OAK CREEK -- We Energies crews banded several peregrine falcons Monday morning, May 23rd as part of a conservation effort.
We Energies is helping to strengthen the population of peregrine falcons -- preventing them from becoming extinct.
"More than 225 peregrine falcons have been born at We Energies power plants and that accounts for nearly 20% of the state's peregrine population since the 1990s," said Cathy Schulze, We Energies spokeswoman.
"Last year, we had 33 pairs that we know of nest in the state successfully. Only four of those nested in cliffs. So the majority of peregrines nesting in Wisconsin today, nest in nest boxes in human-built structures that people provide for them," said Greg Septon, who manages nest sites.
We Energies goes to great lengths to make the process happen. The falcon nests are located on the side of a chimney stack at the power plants.
"It was really interesting," said Norah McDaniel, a fifth-grade student.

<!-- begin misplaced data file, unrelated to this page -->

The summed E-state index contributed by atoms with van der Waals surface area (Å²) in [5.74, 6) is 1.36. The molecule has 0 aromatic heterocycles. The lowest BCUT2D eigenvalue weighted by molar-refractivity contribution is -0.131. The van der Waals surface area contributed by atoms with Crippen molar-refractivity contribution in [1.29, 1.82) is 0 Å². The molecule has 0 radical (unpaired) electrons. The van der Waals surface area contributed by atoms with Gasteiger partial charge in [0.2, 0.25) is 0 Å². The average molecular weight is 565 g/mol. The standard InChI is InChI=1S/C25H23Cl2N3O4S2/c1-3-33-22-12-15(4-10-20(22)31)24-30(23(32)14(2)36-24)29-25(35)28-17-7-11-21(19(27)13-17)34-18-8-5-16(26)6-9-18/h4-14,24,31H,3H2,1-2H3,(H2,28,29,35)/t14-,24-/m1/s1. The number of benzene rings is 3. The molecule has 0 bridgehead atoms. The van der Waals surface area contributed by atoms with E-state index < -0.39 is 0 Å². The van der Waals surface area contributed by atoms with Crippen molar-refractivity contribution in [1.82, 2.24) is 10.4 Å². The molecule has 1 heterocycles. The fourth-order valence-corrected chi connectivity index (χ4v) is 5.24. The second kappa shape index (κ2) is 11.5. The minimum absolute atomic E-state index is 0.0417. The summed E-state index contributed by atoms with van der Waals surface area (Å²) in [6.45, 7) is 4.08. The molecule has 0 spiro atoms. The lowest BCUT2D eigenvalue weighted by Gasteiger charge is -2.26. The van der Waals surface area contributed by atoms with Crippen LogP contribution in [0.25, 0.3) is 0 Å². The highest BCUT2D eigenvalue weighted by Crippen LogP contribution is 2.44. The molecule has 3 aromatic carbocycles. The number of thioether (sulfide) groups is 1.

From watching them online on a live feed, to seeing the majestic birds up-close, fifth-grade students from Oak Creek’s Carollton Elementary School watched the banding of the falcons in awe while learning about the importance of tracking the little chicks.
The students were excited that they played a role in the lives of these beautiful birds.
"It was really fun to see all of the birds and naming them," said Hailey Wiedower, fifth-grade student.
The falcons, named after the moons the students studied in science class: Ophelia, Triton, Hydra and Styx are now prepared for future flight while leaving a lasting impression.
"I've always wanted to do something to help animals in my future, so I thought this was an important part of that," said Norah McDaniel.
We Energies has five nests at five different sites where the falcons will be banded in the upcoming days.